This just in: The best South Korean music to get international play is not K-pop. Sorry. Much like J-pop, and their American cousins, y'know, girl bands and boy bands, K-pop is mostly sickly sweet, overproduced R&B with a smidge of manufactured edge here and there.
But for all the attention it's getting over here lately, you'd think that was all the music South Korea had to offer. Fortunately, under the well-groomed fingernails of that sugary pop scene, there's a thriving, decades-old hip-hop community, and we're late to the party. Benefiting from some solid cross-pollination between Korean communities in L.A., New York and Seattle (and the magic of the Internet), Korean hip-hop has spent 20 years evolving into something distinct. For a country the size of Kentucky, there's a myriad of amazing MCs, DJ collectives, producers. Admittedly we're just scratching the surface (and are relatively new to the scene), but here are five albums we dig so far.
P&Q (Paloalto and The Quiett)
Imagine a beefless Nas and Jay-Z or better yet, a Korean Black Star, and you've got an idea of Paloalto's jazzy, funky flow. The duo is rounded out by The Quiett (aka Shin Dong Gab), a veteran producer known for his extensive collaborations with folks around the country and for his work with the now defunct collective/record label Soul Company. The duo's back and forth is buttressed by guest spots from Tablo, Tiger JK and K-pop diva Tasha Reid, among others.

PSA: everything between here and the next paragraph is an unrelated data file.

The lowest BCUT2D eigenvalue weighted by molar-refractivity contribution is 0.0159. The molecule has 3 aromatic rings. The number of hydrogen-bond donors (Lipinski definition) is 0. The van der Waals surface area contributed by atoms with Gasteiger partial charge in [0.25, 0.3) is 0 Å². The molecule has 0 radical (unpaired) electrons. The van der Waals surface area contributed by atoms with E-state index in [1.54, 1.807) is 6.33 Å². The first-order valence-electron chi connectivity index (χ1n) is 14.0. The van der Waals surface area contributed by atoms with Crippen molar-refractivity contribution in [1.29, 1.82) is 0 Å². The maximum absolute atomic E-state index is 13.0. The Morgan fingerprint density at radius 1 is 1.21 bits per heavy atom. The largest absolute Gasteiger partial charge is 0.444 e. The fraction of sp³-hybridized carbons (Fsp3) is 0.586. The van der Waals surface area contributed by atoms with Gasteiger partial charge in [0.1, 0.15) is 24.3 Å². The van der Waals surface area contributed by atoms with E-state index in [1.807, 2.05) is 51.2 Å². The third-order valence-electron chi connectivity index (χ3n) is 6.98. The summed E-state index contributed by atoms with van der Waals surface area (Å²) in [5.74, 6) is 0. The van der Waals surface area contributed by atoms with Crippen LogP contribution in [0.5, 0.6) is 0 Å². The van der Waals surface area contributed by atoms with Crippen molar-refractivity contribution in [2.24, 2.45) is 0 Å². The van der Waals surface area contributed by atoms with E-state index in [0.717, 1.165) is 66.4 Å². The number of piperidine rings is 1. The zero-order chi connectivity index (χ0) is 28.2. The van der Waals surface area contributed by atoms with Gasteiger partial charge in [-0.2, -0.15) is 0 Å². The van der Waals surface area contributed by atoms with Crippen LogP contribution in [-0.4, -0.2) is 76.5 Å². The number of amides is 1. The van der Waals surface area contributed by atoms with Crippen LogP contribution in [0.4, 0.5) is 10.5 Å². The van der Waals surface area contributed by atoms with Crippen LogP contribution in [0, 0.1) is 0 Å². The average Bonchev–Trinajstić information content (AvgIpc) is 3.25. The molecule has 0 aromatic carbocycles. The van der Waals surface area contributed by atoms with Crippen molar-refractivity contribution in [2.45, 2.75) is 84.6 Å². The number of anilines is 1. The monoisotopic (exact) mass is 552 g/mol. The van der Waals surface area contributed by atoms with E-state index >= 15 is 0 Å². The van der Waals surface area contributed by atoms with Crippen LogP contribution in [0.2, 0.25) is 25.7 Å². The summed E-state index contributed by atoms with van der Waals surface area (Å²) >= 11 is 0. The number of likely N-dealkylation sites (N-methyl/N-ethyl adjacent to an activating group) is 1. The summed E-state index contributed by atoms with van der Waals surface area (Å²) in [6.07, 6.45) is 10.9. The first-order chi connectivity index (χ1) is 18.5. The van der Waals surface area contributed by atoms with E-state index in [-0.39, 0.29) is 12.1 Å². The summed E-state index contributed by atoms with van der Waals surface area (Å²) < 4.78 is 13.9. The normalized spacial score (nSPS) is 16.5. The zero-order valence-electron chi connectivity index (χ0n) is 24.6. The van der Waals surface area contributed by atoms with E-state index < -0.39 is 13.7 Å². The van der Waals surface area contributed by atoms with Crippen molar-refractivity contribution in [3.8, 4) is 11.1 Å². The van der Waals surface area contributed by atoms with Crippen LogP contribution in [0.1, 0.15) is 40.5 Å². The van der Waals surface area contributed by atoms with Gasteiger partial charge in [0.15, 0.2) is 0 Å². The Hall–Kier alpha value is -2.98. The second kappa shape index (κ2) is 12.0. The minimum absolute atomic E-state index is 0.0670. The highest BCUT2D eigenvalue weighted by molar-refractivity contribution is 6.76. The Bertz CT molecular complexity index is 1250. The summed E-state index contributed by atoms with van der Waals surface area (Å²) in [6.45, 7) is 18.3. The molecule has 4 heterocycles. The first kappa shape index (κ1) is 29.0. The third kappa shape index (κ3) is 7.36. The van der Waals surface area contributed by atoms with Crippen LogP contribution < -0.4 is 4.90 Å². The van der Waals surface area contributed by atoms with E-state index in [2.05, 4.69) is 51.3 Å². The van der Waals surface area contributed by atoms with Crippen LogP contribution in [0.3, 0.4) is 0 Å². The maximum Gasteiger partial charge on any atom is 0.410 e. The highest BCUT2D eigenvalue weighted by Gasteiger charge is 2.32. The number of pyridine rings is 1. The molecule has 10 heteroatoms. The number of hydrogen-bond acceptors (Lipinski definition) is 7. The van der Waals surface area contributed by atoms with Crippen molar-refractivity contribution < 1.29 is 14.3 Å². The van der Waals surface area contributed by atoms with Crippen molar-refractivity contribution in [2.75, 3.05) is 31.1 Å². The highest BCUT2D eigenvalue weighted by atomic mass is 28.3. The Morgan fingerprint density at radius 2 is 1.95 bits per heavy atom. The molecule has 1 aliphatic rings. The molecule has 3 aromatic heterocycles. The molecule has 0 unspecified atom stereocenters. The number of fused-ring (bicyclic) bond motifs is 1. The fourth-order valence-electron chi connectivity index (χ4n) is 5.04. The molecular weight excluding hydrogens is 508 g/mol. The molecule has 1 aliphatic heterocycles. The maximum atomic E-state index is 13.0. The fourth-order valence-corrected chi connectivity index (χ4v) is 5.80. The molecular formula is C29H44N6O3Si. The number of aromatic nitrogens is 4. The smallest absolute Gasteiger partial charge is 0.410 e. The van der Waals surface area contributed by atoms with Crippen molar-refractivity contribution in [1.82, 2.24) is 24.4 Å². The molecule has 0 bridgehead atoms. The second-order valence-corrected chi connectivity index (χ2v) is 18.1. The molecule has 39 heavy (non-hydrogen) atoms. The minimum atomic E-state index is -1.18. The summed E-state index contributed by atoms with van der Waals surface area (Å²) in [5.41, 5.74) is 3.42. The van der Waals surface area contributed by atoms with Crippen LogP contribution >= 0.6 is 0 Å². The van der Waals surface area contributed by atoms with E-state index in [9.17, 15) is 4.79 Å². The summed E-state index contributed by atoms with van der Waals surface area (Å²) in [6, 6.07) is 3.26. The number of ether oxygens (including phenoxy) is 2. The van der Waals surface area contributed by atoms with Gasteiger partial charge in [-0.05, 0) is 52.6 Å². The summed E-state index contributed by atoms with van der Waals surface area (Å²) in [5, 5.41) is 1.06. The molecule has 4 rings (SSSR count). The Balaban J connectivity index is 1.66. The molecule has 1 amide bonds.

Heavy Deep, 2011
With the gruff sound of DMX and the fearless posture of Method Man, Deepflow's newest is epic. Switching it up with hard-core tracks like “Heavy Flow” are melody heavy tunes “Close My Eyes” and “Handicap Race.”
Year of the Tiger, 1999
Hailed a classic, this is L.A. native Tiger JK's sophomore effort and his first together with DJ Shine as Drunken Tiger. The standout single, “Do You Know Hip Hop?” is reminiscent of Eminem and samples Sting.
Think of this as Mobb Deep, K-style. Picked as one of 100 “Masterpieces of Korean Popular Music” by the Korean music press, the venerable trio's first album is full of dark beats and (apparently) hard lyrics. The album is most noteworthy for being entirely in Korean, which was a first at the time for K-hop. Notable tracks include “Old Story” (or Ancient Tale?) and the more upbeat “Negative Margins.”
How Bad Do U Want It, 2007
Having much in common sonically with France's NTM, MC Sniper's fourth album is full of recognizable samples and machine-gun, rapid-fire delivery. Sniper has had more tracks banned in Korea than any of his contemporaries — what with his controversial political stance and his slanderous lyrics (or so we're told). Our favorite jam, “Better Than Yesterday,” features a powerful roster of other K-hop stars, Room9, Zenio7, TakTak36, DJ R2, BK and Outsider.
Now you tell us: What else are we missing?